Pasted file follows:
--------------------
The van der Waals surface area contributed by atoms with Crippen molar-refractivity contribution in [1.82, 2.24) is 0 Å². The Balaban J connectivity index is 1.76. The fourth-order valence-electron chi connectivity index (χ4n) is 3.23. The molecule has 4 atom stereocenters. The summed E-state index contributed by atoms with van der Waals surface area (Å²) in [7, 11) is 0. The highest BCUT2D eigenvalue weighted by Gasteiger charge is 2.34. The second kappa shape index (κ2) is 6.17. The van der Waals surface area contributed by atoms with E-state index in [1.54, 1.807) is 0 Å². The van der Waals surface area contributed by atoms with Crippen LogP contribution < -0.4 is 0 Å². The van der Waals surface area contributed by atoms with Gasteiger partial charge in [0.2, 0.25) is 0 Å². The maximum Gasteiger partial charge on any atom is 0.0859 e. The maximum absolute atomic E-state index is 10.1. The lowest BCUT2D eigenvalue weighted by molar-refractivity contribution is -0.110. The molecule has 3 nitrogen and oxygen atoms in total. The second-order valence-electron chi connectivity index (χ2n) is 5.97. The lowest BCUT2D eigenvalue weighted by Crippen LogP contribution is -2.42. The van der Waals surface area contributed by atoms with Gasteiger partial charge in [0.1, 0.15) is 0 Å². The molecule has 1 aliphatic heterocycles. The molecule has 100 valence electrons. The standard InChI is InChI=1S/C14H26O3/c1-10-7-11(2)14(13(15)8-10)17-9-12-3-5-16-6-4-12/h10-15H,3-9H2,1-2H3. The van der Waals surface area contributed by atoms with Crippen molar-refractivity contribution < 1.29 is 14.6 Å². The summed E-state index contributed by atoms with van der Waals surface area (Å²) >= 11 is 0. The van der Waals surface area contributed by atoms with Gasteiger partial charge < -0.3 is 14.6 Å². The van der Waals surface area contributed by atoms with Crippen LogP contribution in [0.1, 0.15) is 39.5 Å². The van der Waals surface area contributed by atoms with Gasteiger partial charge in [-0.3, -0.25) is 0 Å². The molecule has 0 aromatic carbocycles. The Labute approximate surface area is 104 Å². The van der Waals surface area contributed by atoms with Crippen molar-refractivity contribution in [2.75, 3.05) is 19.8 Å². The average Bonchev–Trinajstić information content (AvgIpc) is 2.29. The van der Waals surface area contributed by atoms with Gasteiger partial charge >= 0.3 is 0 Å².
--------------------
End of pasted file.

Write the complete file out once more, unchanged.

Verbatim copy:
The van der Waals surface area contributed by atoms with Crippen molar-refractivity contribution in [1.82, 2.24) is 0 Å². The Balaban J connectivity index is 1.76. The fourth-order valence-electron chi connectivity index (χ4n) is 3.23. The molecule has 4 atom stereocenters. The summed E-state index contributed by atoms with van der Waals surface area (Å²) in [7, 11) is 0. The highest BCUT2D eigenvalue weighted by Gasteiger charge is 2.34. The second kappa shape index (κ2) is 6.17. The van der Waals surface area contributed by atoms with E-state index in [1.54, 1.807) is 0 Å². The van der Waals surface area contributed by atoms with Crippen LogP contribution < -0.4 is 0 Å². The van der Waals surface area contributed by atoms with Gasteiger partial charge in [0.2, 0.25) is 0 Å². The maximum Gasteiger partial charge on any atom is 0.0859 e. The maximum absolute atomic E-state index is 10.1. The lowest BCUT2D eigenvalue weighted by molar-refractivity contribution is -0.110. The molecule has 3 nitrogen and oxygen atoms in total. The second-order valence-electron chi connectivity index (χ2n) is 5.97. The lowest BCUT2D eigenvalue weighted by Crippen LogP contribution is -2.42. The van der Waals surface area contributed by atoms with Gasteiger partial charge in [0.1, 0.15) is 0 Å². The molecule has 1 aliphatic heterocycles. The molecule has 100 valence electrons. The standard InChI is InChI=1S/C14H26O3/c1-10-7-11(2)14(13(15)8-10)17-9-12-3-5-16-6-4-12/h10-15H,3-9H2,1-2H3. The van der Waals surface area contributed by atoms with Crippen molar-refractivity contribution < 1.29 is 14.6 Å². The summed E-state index contributed by atoms with van der Waals surface area (Å²) >= 11 is 0. The van der Waals surface area contributed by atoms with Gasteiger partial charge < -0.3 is 14.6 Å². The van der Waals surface area contributed by atoms with Crippen LogP contribution in [0.1, 0.15) is 39.5 Å². The van der Waals surface area contributed by atoms with Gasteiger partial charge in [-0.3, -0.25) is 0 Å². The molecule has 0 aromatic carbocycles. The Labute approximate surface area is 104 Å². The van der Waals surface area contributed by atoms with Crippen molar-refractivity contribution in [2.75, 3.05) is 19.8 Å². The average Bonchev–Trinajstić information content (AvgIpc) is 2.29. The van der Waals surface area contributed by atoms with Gasteiger partial charge >= 0.3 is 0 Å².